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David A.T.

Fake Flames

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I had a look on current auction a I&H today and was wondering if this wood configuration is possible or if it was fake flames.

Thanks to share your experience.

20201020_153756.thumb.jpg.154f5860eac6ea3822ca370b4ce74cee.jpg

I would be interested if some have fake flames pictures to share. It seems to be difficult to detect only from pictures.

David.

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I'm pretty sure that those are real flames.

One type of neck fake flame is very obvious even in pictures, because the playing part of the neck is flamed, but the peg box and volute are not.

What is I&H?

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20201020_162224.thumb.jpg.d78d0ca5a0da9c0276925a38e8e1934f.jpgI&H = Ingles&Hayday

My point were the flames on the peg box as we can see them on side, & back at same time. On this cello the ribs flames were also perfectly matching the back. 

20201020_161839.thumb.jpg.2611be9f831ffa53cb574f942f0c96e2.jpg

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2 hours ago, Brad Dorsey said:

 

One type of neck fake flame is very obvious even in pictures, because the playing part of the neck is flamed, but the peg box and volute are not.

 

More often a sign of a neck graft rather than fake flame, surely?

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Sorry, I have to wonder if you're well equipped to take advantage of an auction, especially without seeing the instrument.  It really takes a lot of knowledge to know what you're doing.

There's a big risk, and it's entirely possible that you will pay too much and get an instrument that you are not happy with, or that has hidden problems.

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I agree that. My question was related to the wood sélection. It seems it was very nice piece of wood to match so nice in both directions for the neck and have so nice continuity on the back/ribs.

I was just doubtfull due to the fact that some technics are applied by workshops for long. And then was asking if it is possible to do a so perfect fake. But according to answers it seems it is just a very good wood selection.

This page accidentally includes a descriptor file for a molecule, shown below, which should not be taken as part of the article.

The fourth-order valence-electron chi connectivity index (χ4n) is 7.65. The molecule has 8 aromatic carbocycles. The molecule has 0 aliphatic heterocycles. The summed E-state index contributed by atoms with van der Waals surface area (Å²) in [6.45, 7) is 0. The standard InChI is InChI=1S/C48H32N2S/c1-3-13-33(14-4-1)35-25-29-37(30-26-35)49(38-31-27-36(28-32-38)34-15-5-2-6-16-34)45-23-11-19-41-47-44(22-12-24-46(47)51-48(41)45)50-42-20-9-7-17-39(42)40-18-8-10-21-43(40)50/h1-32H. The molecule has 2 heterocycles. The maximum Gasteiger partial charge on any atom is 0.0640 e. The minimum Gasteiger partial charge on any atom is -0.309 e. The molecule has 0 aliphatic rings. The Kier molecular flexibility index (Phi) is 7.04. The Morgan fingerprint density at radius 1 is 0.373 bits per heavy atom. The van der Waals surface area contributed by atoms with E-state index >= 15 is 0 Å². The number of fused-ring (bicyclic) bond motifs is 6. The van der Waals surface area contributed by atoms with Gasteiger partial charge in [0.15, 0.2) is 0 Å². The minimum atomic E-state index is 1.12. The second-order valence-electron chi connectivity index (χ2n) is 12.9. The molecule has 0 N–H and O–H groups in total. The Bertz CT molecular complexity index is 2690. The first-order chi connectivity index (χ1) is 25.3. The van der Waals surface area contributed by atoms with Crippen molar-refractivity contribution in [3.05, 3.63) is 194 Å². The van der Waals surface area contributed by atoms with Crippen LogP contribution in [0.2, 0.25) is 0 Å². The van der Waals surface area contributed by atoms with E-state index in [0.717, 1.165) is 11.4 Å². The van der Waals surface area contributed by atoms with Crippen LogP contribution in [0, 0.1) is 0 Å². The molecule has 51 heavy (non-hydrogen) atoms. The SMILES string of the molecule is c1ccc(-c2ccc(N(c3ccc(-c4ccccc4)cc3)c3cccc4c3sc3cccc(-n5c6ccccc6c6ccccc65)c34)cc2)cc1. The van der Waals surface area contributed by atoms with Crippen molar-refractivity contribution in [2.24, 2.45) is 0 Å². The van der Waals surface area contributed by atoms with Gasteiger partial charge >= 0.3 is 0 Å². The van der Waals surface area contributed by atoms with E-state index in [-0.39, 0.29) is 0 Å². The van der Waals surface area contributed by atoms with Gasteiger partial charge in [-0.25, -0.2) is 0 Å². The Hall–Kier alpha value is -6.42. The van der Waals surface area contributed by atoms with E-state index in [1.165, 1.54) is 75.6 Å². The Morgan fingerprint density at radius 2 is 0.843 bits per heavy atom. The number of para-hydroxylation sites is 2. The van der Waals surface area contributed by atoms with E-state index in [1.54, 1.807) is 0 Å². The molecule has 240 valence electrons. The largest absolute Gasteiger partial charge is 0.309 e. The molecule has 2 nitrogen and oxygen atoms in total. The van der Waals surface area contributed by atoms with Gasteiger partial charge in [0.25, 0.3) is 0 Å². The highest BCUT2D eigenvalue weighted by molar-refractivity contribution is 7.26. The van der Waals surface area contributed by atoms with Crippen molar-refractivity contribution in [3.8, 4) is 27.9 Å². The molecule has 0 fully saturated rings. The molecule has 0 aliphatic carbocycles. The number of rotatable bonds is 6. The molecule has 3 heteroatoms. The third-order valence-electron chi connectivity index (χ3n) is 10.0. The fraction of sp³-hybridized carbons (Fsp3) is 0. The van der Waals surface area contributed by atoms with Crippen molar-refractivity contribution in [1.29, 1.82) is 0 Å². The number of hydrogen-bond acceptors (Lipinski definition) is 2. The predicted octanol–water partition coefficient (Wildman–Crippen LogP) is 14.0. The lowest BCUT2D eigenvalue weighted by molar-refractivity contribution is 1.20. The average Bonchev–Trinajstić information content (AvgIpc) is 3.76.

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3 hours ago, MANFIO said:

Real flames. The problem is that the varnish is so bad that makes the flames look artificial.

The angle of the lighting used to take this kind of photographs can make things look very different to how they appear in person, particularly when trying to avoid reflections, shadows, and to highlight the flame.
I doubt the varnish is "very bad", as you suggest.

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9 minutes ago, Wood Butcher said:

The angle of the lighting used to take this kind of photographs can make things look very different to how they appear in person, particularly when trying to avoid reflections, shadows, and to highlight the flame.
I doubt the varnish is "very bad", as you suggest.

If it is not "very bad" it seems to be very opaque, which is bad too. My two cents.

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4 hours ago, David A.T. said:

I agree that. My question was related to the wood sélection. It seems it was very nice piece of wood to match so nice in both directions for the neck and have so nice continuity on the back/ribs.

I was just doubtfull due to the fact that some technics are applied by workshops for long. And then was asking if it is possible to do a so perfect fake. But according to answers it seems it is just a very good wood selection.

I don't understand why you thought this cello had faux flames. Most good makers will use maple from the same tree where possible, so that the back, ribs, neck etc. will match. Failing that, they will select maple with very similar grain, width and angles of flames, so that it has a consistent appearance.
This shows forethought, skill and effort on the part of the maker, or workshop.

Faux flames on the other hand, mostly appear on cheaper instruments (there can be exceptions). The faux flames can be well done, but often are terrible. They have a bizarre look and spacing, as a result of the method used to make them.